During the early days of the Internet Mary Meeker was part of the venture capital teams that helped bring brands like Netscape and Google from startup to established companies. She was also providing a commentary on the Internet industry and trends with ‘The Internet Report’. Nowadays her yearly ‘Internet Trends’ report has become known as a great resource for spotting big-picture digital trends. It’s provided a great opportunity for me to connect the dots.
Slide 11: The above slide shows that people and brands around the world are creating and sharing content at a staggering rate. Brian Solis had some similar thoughts in a recent blog post (“According to IBM, 90% of the data in the world today has been created in the last two years alone.”). Content is also more useful than before because it’s become more findable, searchable and contains enough data that offers context to others.
On your favorite social network there’s nearly always someone who’ll listen to what you have to say, regardless of it being day or night or your geography. How much of this content is being created by ‘Generation C’? The report illustrates just how connected people and brands have become, and the creation, discussion and sharing of photos (500MM+) and video (100 hours of video per minute uploaded to YouTube) illustrates the continued rise of rich content.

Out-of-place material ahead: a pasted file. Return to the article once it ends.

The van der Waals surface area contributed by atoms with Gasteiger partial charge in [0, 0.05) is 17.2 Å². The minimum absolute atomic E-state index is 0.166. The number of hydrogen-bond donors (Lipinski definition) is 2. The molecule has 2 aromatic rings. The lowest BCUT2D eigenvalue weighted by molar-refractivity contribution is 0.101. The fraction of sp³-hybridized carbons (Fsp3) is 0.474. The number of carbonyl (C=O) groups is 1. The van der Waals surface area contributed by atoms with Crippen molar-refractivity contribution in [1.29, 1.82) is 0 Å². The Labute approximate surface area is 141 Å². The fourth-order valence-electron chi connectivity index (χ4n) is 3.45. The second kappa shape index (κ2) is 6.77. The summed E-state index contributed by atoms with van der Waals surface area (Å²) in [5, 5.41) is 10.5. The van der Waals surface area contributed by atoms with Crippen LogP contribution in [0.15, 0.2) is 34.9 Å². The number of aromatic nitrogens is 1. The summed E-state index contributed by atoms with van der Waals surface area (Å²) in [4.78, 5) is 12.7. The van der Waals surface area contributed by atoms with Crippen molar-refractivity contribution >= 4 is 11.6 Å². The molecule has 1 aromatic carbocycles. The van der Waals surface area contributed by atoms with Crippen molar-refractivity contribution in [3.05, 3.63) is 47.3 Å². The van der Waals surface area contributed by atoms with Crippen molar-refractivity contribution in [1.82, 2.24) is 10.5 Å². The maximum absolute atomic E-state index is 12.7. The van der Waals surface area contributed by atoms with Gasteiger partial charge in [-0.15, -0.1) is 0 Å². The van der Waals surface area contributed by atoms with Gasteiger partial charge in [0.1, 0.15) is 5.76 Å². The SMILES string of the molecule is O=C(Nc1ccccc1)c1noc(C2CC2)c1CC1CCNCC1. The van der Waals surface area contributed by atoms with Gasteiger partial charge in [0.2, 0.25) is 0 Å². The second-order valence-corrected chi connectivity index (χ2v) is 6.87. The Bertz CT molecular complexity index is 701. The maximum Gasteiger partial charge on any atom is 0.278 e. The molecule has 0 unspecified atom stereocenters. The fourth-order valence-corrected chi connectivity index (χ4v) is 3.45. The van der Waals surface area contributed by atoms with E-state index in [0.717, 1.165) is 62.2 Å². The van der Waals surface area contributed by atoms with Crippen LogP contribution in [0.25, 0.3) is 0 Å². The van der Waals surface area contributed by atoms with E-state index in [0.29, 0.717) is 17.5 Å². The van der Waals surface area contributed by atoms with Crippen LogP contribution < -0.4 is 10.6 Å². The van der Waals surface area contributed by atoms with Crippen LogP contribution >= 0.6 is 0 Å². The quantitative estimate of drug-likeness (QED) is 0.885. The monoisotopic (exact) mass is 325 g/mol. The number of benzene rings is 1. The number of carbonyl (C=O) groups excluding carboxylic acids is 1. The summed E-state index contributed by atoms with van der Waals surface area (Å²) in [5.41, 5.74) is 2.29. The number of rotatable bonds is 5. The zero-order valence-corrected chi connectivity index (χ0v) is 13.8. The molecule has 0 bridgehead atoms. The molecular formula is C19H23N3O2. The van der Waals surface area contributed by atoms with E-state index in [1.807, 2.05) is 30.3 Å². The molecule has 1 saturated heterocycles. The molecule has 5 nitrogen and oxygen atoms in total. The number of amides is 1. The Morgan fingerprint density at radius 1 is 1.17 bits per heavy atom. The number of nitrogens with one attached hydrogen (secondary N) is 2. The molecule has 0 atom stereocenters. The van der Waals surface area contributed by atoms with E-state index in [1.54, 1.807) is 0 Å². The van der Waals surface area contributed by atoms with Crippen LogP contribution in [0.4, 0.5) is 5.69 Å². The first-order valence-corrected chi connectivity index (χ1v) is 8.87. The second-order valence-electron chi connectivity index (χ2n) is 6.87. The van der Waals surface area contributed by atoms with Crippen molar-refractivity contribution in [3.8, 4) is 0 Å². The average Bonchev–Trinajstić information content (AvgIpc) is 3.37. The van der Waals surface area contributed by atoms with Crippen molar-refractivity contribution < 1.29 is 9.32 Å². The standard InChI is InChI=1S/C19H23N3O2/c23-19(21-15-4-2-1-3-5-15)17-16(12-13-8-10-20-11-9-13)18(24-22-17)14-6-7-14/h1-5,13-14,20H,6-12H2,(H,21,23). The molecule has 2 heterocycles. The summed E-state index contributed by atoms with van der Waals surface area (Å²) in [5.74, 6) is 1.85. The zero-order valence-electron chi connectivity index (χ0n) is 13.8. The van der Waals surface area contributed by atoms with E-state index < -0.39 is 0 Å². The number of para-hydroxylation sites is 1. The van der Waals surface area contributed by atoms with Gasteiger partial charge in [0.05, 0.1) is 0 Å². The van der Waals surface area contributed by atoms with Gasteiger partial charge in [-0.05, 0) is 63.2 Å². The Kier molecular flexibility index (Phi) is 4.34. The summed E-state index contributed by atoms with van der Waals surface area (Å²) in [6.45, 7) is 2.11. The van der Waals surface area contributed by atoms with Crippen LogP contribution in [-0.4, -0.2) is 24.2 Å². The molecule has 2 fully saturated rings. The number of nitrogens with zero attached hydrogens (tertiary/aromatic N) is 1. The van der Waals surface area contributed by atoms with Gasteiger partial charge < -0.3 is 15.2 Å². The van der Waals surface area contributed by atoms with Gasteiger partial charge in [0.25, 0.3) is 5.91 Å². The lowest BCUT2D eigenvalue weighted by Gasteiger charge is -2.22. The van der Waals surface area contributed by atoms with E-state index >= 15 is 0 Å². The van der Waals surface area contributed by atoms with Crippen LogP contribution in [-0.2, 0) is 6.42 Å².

Slide 15: Twitter Vine and Dropcam get their own slide in the report. There’s more video uploaded per minute than YouTube through Dropcam (Wow). I think we’re being told that this new format of short-form video is the beginning of a trend. Vine is like a next generation of animated Gif. The IOS mobile app produces 6 seconds of looping video that incudes audio. It’s a product that’s been created in the mobile age for mobile users. It’s fun and without question it has captured people’s imagination. Numbers will continue to rise with the recent release for Android.